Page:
Code enforcement orders start of Seagram’s demo
Facility must be cleared by end of August
There have been several fires at the former Seagram’s distillery on Sollers Point Road since it was closed in 1992 and the property went vacant in 2008.
There have been deaths, with two men dying in accidental falls while trespassing on the property in 2012 and 2014.
But it was a fire that struck the facility over the July 4 weekend that seems to have finally caused Baltimore County to say: enough is enough.
During a hearing before an administrative law judge last week, the owner of the Seagram’s facility was ordered to have the property cleared by the end of August.
“There is a wrecking ball in sight,” said Doug Anderson, senior council assistant to County Councilman Todd Crandell (R-7).
By ruling of the administrative law judge, the main building of the abandoned distillery must be razed within two weeks of July 13,
and the remainder of the facility must be cleared by the end of August.
The owner, John Vontran, faces a $100,000 fine if he does not comply.
The fine may be abated “with a full and good faith effort to complete all work within the allotted time frame,” Baltimore County Chief of Code Enforcement Lionel Van Dommelen wrote in an email to Crandell’s office shared with the Eagle.
As part of the overall cleanup, “some asbestos treatment is anticipated,” Van Dommelen wrote.
The code enforcement hearing on July 12 was in reaction to the July 3 fire. Vontran received a code citation on July 3 due to that fire, which started shortly before dawn and was brought under control without any injuries.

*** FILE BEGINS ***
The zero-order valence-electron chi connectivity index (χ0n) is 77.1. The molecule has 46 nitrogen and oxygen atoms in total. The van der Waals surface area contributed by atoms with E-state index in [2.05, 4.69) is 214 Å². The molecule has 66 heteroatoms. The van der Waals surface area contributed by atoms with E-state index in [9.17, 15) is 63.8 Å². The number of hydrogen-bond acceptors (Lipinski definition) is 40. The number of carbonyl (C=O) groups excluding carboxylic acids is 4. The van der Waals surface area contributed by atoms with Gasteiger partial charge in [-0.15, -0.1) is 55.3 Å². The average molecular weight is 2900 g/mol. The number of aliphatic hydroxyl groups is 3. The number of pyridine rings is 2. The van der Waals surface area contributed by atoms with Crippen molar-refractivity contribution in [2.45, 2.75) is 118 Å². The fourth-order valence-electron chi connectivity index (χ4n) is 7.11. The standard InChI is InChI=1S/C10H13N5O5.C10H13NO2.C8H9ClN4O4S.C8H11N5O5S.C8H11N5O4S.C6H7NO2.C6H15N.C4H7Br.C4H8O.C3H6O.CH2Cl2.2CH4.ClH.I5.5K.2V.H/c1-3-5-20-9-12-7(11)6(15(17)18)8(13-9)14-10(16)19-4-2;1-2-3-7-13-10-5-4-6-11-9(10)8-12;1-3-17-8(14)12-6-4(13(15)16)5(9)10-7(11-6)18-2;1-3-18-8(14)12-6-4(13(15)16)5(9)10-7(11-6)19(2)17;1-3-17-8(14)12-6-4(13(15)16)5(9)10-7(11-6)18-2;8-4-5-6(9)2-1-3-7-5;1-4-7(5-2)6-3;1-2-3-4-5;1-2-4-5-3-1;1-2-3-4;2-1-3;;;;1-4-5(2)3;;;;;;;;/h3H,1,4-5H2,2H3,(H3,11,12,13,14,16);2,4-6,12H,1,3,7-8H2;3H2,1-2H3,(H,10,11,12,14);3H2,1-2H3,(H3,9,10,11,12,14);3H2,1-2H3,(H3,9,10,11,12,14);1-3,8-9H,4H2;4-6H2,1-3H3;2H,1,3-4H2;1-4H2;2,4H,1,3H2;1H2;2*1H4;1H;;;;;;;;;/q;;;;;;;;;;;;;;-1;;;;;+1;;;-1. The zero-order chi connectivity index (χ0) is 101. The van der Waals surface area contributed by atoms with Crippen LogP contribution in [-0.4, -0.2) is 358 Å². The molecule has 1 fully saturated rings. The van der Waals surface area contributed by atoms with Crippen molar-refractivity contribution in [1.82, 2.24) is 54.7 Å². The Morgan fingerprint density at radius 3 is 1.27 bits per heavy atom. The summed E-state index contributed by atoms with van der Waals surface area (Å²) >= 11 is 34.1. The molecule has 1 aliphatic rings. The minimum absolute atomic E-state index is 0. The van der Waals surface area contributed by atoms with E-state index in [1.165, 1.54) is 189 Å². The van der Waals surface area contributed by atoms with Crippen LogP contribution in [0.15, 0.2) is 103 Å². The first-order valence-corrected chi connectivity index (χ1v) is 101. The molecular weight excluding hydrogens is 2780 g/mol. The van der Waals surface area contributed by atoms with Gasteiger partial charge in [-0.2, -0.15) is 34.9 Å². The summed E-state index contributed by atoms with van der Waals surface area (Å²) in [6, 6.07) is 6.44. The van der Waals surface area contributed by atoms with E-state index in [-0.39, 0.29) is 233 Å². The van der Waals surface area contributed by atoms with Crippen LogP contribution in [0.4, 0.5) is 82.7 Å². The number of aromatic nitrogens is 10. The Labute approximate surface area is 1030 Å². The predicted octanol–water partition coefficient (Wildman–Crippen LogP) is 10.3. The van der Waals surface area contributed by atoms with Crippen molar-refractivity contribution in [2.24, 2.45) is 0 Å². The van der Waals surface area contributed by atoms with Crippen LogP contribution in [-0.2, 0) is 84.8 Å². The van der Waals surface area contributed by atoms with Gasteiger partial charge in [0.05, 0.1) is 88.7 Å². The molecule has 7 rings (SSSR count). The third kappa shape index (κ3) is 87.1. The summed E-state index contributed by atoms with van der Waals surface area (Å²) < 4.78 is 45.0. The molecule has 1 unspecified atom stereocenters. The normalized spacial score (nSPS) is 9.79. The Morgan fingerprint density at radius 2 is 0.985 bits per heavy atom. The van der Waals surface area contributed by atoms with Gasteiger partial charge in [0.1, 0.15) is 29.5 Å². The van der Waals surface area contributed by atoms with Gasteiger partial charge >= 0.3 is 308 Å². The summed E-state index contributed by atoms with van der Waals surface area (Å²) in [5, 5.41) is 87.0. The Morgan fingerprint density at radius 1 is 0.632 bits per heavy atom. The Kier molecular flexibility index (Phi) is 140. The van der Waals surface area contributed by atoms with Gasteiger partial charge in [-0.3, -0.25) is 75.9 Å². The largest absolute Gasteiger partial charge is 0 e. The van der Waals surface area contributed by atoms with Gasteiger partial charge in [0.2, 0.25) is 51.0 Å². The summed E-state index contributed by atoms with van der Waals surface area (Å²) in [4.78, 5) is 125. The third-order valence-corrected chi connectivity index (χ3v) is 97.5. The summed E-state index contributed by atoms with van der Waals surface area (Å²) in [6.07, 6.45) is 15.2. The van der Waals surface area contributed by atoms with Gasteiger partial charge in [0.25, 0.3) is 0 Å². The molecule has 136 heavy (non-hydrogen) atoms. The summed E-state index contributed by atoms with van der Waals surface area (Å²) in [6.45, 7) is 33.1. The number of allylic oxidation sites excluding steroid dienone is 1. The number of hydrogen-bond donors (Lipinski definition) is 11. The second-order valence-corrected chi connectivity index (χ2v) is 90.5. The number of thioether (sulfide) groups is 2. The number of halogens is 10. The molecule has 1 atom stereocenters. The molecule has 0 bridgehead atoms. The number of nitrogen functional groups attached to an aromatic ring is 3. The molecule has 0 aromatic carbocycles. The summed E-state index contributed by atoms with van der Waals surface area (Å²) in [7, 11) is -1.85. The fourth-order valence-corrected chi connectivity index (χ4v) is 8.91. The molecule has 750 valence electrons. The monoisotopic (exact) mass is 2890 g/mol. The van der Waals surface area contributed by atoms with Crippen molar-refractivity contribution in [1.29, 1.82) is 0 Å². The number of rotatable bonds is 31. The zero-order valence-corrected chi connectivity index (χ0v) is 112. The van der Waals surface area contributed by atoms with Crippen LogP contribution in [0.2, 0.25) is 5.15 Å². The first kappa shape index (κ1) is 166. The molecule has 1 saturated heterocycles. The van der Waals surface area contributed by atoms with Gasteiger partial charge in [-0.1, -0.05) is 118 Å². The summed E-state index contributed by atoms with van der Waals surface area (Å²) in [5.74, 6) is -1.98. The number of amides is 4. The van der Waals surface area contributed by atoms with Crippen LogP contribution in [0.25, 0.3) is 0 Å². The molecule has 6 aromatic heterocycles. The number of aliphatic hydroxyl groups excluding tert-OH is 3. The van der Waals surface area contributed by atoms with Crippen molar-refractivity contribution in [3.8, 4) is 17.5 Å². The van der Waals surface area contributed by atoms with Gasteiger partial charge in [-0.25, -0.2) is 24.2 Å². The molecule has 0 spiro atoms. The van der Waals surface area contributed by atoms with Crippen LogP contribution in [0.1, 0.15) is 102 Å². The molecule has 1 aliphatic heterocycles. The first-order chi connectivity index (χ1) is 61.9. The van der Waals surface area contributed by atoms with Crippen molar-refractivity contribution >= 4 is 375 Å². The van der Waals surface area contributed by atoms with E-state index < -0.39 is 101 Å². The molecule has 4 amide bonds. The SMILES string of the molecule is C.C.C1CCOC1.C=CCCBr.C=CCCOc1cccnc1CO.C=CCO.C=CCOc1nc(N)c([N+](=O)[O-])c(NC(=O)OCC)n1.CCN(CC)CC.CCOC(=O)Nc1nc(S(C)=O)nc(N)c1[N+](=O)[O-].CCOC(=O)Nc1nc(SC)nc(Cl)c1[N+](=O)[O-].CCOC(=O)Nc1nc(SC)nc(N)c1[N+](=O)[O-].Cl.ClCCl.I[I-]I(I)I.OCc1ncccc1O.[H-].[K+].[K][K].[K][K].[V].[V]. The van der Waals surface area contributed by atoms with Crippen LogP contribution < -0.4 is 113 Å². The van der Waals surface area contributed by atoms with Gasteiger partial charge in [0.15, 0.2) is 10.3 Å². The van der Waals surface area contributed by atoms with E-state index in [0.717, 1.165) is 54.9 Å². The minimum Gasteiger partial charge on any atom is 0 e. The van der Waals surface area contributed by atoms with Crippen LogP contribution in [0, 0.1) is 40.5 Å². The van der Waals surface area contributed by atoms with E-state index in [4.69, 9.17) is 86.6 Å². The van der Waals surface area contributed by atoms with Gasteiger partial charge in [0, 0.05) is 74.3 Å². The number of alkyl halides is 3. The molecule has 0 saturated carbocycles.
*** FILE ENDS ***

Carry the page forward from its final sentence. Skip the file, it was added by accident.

Usually, much more time passes between a citation and a hearing, but the situation with the Seagram’s property “has gone on for so long, it was: see you on the 12th,” Anderson said.
The cleanup of the property should include removal of all the overgrown shrubbery and bushes, Anderson said, as well as the proper abatement of asbestos and any other hazards (lead).
Attempts to contact Vontran by phone and email were unsuccessful.
Vontran and his partners received approval from the county in October to proceed with plans to build a 185unit townhouse development on the property to be called Foundry Station.
These would be three-story townhouses, with an entrance to the development off of Sollers Point Road.
The plan must also include a sixfoot high fence to be built on the western edge of the 12-acre site. This is to screen the development from the residents of Tyler Road.
The Old Dundalk Neighborhood Association had requested the development be restricted to 160 units.
“Nevertheless, we are excited that the neighborhood blight that is the dilapidated Seagrams buildings will be eliminated and trust that Mr. Vontran is a man of his word when he said the buildings will come down when the development plan is approved,” association vice-president Glenn Shaffer told the Eagle in October.
Earlier this decade, Vontran float- ed an idea to give the Seagram’s property to Baltimore County in exchange for the land at the corner of Merritt Boulevard and Wise Avenue currently occupied by the North Point Government Center.
Vontran said he would build a new police station for Precinct 12, as well as a new recreation facility, at his own expense on the Seagram’s property in exchange for being allowed to develop the government center property.
The offer was never formally made, due to immediate opposition from community groups bordering the government center property. Precinct 12 was eventually re-located to the former Eastwood Elementary School.
“To our knowledge, [Vontran] has everything he needs to start developing the property,” Anderson said. “He’s gotten all of his permits.”
The owner of the former Seagram’s distillery on Sollers Point Road received approval last fall to build a 185-unit townhouse development on the site.
Baltimore County Code Enforcement ordered the Seagram’s facility on Sollers Point Road to be cleared by the end of August. The main building must be razed by the end of next week.